February 15, 2012

In my previous blogs I've discussed the 10 primary business drivers behind a policy administration system (PAS) transformation and the significant operational efficiency improvements that can come from these transformation efforts. But now let's dig a little deeper into how a PAS transformation can create a foundation for improved market responsiveness.

Imran Ilyas
Imran Ilyas

Aging and inefficient policy administration systems are a significant challenge for carriers looking to respond to increasingly complex agent and customer demands. Many carriers are struggling with policy administration systems that are more than 30 years old. These aging systems were originally designed for individual products but often have become a patch-work of process and business rule enhancements, creating "silos" and unreliable data. For carriers, this has resulted in limited insight into customer characteristics and behavior, as well as limited ability to make informed decisions.

Facilitating the Shift from Policy- to Customer-Centricity

In order to meet the demands of customers and agents, carriers can benefit from moving from a policy-centric model and move to a customer-centric one. A modernized policy administration platform provides the necessary launch pad for carriers to offer a variety of highly differentiated customer experiences and better respond to complex market demands such as:

- Seamless multi-channel capabilities that are available to consumers anywhere, at any time, via any electronic device;

- Single view of customer transaction and interaction history across all touch points;

- Actionable customer segmentation and differentiated levels of service; and,

- Proactive and meaningful data- and intelligence-based interactions with customers.

How PAS transformation Can Lead You to a Customer-Centric and Market Responsive Model

1. Focus on the customer data: A modern platform can establish the core foundation for data sharing across user-facing systems, as well as support customer-facing business processes, both of which are critical for building a single view of the customer, integrating data across channels, and shifting towards a customer-centric business model. The specific benefits of this include:

- Establishing a "system of record" to streamline information access about a customer's agent, campaigns, quotes, policies, claims, etc.

- Capturing additional data to better understand who customers are via "scores" (e.g., segment, lifetime value), how they have historically interacted with the carrier, and what their preferences are in the context of those interactions.

- Enriching customer data to provide a more contextual understanding of the customer through data standardization, segmentation algorithms, etc.

- Integrating the policy platform to key sub-systems in order to manage other customer aspects, including data about them from third parties, policy documents, identity/security management, etc.

2. Enhance distribution channels: Because it provides a single view of the customer, a modern platform can promote higher quality and more efficient customer and agent interactions, and in turn lead to a more positive user experiences and increased sales and retention. More specifically, a modern platform can provide the foundation for business processes that are truly customer-centric and multi-channel; for example, a customer who gets only part of the way through obtaining a quote on a carrier's self-service site can later call an agent or a call center rep who can pick-up where the customer left off, thereby completing the quote process without needing the customer to submit duplicate information.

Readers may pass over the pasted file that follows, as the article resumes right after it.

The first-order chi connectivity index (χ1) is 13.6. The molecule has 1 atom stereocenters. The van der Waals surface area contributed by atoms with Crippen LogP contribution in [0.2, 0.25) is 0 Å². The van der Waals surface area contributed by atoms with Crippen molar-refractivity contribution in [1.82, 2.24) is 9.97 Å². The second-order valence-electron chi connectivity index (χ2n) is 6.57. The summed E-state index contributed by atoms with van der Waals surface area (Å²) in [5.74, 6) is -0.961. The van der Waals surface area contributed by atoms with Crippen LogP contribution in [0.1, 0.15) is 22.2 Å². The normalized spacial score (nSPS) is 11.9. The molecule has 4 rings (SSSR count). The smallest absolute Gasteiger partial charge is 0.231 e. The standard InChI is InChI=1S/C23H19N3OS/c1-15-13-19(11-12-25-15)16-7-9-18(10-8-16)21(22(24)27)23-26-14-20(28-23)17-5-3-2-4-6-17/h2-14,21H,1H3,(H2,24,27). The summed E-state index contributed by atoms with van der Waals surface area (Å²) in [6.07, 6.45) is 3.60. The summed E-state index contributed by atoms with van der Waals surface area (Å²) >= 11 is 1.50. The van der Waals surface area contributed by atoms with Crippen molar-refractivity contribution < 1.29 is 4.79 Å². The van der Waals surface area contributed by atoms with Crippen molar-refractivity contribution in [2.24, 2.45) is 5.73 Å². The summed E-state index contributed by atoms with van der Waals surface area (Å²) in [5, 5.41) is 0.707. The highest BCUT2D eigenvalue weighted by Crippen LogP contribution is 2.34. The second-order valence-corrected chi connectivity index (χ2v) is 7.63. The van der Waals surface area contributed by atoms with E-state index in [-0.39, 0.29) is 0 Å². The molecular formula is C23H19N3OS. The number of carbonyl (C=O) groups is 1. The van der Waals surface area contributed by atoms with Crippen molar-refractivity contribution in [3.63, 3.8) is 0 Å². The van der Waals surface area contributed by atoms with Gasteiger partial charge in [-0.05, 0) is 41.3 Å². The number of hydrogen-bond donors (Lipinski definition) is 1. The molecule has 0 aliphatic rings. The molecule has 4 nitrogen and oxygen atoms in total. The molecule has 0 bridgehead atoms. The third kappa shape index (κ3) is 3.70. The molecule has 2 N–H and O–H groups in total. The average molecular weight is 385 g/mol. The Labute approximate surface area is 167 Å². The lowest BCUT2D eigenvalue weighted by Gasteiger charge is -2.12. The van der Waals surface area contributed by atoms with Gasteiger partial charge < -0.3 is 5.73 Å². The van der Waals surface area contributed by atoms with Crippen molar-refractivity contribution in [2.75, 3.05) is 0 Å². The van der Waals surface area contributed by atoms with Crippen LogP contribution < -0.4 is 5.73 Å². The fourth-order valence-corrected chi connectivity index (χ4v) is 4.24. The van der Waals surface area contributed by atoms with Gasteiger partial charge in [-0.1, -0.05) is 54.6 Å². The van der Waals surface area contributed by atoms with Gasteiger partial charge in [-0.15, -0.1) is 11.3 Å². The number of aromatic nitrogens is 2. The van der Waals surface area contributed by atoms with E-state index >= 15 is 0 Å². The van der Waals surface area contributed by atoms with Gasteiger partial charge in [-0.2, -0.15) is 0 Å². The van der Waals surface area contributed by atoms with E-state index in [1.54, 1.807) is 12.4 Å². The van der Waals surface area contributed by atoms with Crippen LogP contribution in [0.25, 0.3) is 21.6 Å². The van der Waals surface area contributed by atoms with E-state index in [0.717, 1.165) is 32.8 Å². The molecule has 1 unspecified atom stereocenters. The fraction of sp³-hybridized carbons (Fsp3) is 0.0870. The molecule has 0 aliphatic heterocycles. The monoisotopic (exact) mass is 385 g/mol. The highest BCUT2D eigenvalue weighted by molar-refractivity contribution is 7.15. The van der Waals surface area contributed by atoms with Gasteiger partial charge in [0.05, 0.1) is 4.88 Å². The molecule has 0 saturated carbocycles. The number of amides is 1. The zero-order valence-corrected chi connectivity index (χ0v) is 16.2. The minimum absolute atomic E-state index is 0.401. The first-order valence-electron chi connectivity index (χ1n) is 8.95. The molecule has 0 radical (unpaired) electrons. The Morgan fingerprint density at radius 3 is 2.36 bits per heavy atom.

3. Create an information advantage: A policy admin transformation also can take carriers beyond a single view of the customer and, via advanced analytics, help them convert data into information and deliver real-time "information to the glass," regardless of channel or device. Carriers can improve their value proposition by having the right intelligence about each individual immediately available to their agents, call center, and consumer self-service web, and in a way that detects new information and adapts accordingly. For example, a carrier that knows why a customer is shopping for insurance (e.g. recently moved, poor claims experience with prior carrier, price) can leverage that intelligence, segment the customer in real-time, and tailor the quote/purchase experience appropriately.

[For more on the 10 primary drivers of policy administration system transformation read Imran Ilyas' Ready, Fire, Aim! Don't Miss the Point of a Policy Administration Transformation.]

Making the Case for Change

Building a business case for PAS transformation on market responsiveness alone can be a challenge. Executives often will demand verifiable benefits, complete with expense ratio and headcount reductions that justify the return on investment for what is a major initiative. While verifiable benefits are important, executives should realize that policy administration transformation also is a foundational investment that creates a launch pad for enabling new and innovative capabilities. With a modern platform, carriers can more efficiently and proactively respond to changing market demands instead of being passed by the competition.

About the Author: Imran Ilyas, a partner in PwC's Insurance Advisory Services Practice, specializes in P&C and focuses on policy administration systems transformations.

T. Josh Knipp and Matt Hurlbut, both directors in PwC's Insurance Advisory Services Practice, also contributed to this post.